Wisconsin Historical Society

Property Record


Architecture and History Inventory
919 CHARLES ST | Property Record | Wisconsin Historical Society
Historic Name:John Richards House
Other Name:Octagon House
Reference Number:7125
Location (Address):919 CHARLES ST
Unincorporated Community:
Quarter Section:
Quarter/Quarter Section:
Year Built:1854
Additions:C. 1981
Survey Date:19862012
Historic Use:house
Architectural Style:Octagon
Structural System:
Wall Material:Cream Brick
Architect:John Richards
Other Buildings On Site:
Demolished Date:
National/State Register Listing Name: Octagon House
National Register Listing Date:11/23/1971 12:00:00 AM
State Register Listing Date:1/1/1989 12:00:00 AM
National Register Multiple Property Name:
Additional Information:A 'site file' exists for this property. It contains additional information such as correspondence, newspaper clippings, or historical information. It is a public record and may be viewed in person at the Wisconsin Historical Society, Division of Historic Preservation. HABS WI-135.

This house was built by John Richards in 1854. He lived there until 1874. Richards came to Watertown in 1837 after being admitted to the bar in Massachusetts. After he arrived in the county, he became the first District Attorney. he was elected a Justice of the Peace, a Supervisor, and served as Mayor between 1870-1871. Richards helped develop the rough and ready dam and invested in a grist mill, sawmill, and linseed oil mill. Richards is probably best known for the erection of this house, one of the finest Octagon houses in the state.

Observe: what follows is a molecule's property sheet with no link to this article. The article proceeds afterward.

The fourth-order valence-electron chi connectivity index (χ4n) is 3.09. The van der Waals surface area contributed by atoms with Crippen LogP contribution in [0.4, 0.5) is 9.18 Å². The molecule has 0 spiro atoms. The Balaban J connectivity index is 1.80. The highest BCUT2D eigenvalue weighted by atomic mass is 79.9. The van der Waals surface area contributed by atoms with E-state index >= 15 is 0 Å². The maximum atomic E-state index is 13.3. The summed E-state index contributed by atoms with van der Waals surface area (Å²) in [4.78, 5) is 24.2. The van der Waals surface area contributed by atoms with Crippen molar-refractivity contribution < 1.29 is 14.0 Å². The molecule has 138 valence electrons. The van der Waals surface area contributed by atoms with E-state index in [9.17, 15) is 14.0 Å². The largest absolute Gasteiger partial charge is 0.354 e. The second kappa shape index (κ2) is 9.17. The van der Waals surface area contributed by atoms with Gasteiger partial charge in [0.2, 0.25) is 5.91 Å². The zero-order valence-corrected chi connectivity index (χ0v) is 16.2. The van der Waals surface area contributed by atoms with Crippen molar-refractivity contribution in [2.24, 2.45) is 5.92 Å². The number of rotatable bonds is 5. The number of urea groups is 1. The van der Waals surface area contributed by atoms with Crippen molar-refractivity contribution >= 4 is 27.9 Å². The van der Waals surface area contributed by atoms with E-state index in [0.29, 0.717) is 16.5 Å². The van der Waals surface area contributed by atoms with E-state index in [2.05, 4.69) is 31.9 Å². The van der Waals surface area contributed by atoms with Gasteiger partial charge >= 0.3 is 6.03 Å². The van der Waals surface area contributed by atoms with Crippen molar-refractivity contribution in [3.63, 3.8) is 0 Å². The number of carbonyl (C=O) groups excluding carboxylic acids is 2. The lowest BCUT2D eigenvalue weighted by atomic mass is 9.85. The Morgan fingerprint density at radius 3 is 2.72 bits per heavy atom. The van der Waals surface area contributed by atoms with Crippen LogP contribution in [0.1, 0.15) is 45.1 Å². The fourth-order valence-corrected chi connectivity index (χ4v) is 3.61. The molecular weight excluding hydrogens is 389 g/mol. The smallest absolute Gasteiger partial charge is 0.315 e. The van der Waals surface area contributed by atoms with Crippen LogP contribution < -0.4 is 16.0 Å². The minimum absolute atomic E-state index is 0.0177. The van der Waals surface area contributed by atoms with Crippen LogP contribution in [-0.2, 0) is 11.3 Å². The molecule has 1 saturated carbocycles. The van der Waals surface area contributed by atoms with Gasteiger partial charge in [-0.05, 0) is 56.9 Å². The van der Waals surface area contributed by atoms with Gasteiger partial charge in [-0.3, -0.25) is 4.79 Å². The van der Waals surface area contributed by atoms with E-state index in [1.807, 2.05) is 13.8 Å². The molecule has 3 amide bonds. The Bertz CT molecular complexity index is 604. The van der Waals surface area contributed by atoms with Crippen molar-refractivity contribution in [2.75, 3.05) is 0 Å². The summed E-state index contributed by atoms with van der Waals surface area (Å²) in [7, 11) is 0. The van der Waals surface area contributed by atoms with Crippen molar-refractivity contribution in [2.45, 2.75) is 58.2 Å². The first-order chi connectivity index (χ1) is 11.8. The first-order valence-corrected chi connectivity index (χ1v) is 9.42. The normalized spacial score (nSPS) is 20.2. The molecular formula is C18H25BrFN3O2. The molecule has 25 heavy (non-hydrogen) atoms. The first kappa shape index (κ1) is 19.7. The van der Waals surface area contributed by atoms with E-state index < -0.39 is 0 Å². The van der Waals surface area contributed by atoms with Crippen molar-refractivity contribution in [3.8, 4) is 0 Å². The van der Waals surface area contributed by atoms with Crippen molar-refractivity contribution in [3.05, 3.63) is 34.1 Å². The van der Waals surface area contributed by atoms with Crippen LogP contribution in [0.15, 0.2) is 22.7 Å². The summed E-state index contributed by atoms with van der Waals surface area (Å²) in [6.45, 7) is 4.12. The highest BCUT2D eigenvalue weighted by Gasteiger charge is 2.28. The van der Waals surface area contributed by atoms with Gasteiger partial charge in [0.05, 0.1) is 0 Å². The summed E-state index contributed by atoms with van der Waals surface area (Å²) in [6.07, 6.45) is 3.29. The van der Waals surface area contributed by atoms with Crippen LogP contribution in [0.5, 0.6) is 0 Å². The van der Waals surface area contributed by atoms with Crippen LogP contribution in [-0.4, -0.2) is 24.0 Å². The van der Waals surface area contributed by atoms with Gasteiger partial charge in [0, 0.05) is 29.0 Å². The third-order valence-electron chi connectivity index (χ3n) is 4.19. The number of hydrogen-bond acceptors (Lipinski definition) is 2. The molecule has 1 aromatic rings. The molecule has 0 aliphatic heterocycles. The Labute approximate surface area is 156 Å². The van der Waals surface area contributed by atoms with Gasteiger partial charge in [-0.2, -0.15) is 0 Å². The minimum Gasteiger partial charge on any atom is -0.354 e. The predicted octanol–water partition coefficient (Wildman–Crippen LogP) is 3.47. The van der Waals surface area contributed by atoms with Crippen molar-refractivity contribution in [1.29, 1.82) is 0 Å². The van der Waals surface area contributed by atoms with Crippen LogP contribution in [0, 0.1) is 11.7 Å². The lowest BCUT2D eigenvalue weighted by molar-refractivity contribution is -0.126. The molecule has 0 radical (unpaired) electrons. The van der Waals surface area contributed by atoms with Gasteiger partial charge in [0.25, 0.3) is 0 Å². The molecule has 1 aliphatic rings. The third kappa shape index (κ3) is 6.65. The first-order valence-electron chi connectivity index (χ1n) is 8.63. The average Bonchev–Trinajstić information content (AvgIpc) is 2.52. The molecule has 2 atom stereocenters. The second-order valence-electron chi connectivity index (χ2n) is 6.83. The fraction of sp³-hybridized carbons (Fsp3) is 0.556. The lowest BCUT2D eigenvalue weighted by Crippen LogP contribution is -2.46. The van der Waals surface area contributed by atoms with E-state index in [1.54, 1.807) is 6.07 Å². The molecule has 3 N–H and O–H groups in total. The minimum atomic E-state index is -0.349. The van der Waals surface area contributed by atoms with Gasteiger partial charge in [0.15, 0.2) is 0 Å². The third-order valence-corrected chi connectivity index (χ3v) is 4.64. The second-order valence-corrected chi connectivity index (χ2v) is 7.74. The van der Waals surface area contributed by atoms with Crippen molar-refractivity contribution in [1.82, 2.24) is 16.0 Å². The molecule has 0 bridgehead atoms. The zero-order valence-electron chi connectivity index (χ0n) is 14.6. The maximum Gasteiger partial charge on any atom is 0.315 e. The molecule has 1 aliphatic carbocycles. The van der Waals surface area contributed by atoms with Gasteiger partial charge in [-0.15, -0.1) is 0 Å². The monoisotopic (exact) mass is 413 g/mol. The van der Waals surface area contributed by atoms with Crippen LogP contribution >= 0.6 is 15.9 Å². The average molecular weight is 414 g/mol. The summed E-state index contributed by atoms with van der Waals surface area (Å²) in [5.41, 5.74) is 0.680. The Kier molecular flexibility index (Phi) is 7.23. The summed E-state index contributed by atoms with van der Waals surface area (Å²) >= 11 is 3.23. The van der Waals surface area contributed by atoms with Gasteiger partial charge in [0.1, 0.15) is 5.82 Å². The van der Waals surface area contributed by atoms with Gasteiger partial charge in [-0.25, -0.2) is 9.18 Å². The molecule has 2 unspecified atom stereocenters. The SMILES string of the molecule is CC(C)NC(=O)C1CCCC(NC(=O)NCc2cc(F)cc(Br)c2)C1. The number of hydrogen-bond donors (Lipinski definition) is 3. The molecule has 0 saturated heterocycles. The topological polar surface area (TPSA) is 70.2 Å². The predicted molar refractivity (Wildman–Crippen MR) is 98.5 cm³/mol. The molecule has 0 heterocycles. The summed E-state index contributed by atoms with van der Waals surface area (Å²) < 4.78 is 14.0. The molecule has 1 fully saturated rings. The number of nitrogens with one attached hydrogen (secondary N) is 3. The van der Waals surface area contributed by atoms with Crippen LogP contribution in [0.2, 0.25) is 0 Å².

This house is significant for local history under National Register criterion B because it is associated with John Richards, a pioneer attorney in Watertown.

John Richards was one of the earliest settlers in the community. He invested in some pioneer businesses which helped establish an industrial base in the community, and he was important as the county's first district attorney. Richards also was significant because of his association with the unique house he built, the Octagon. Not only did Richards leave his mark on the early legal establishment of the community, but on the physical environment as well. because there are no known extant business locations of Richards' in Watertown, this house is the only location of his work in the community and has added significance because of it.

Planned and built by John Richards in the early 1850s, this three story buff brick octagonal building is topped by a cupola and four chimneys. Constructed of seventeen-inch thick foundation, thirteen-inch walls and eight-inch partisans, this house is further characterized by Italianate influenced bracketed overhanging eaves on the house and on the cupola, hand-cut stone lintels and sills, exterior shutters, long multipaned windows, two-story veranda that encircles the house (verandas that had been removed many years ago were recently restored) and a sidelighted decor with transom window. The porch was reconstructed in 1981-82.

Notable features of the interiod of the octagon house are the central centilievered spiral staircase, a system of running water utilizing rain water caught on the roof, and a plan for heating and ventilatation. the house contained only one fireplace and a hot air furnace in the basement. It was 32 rooms.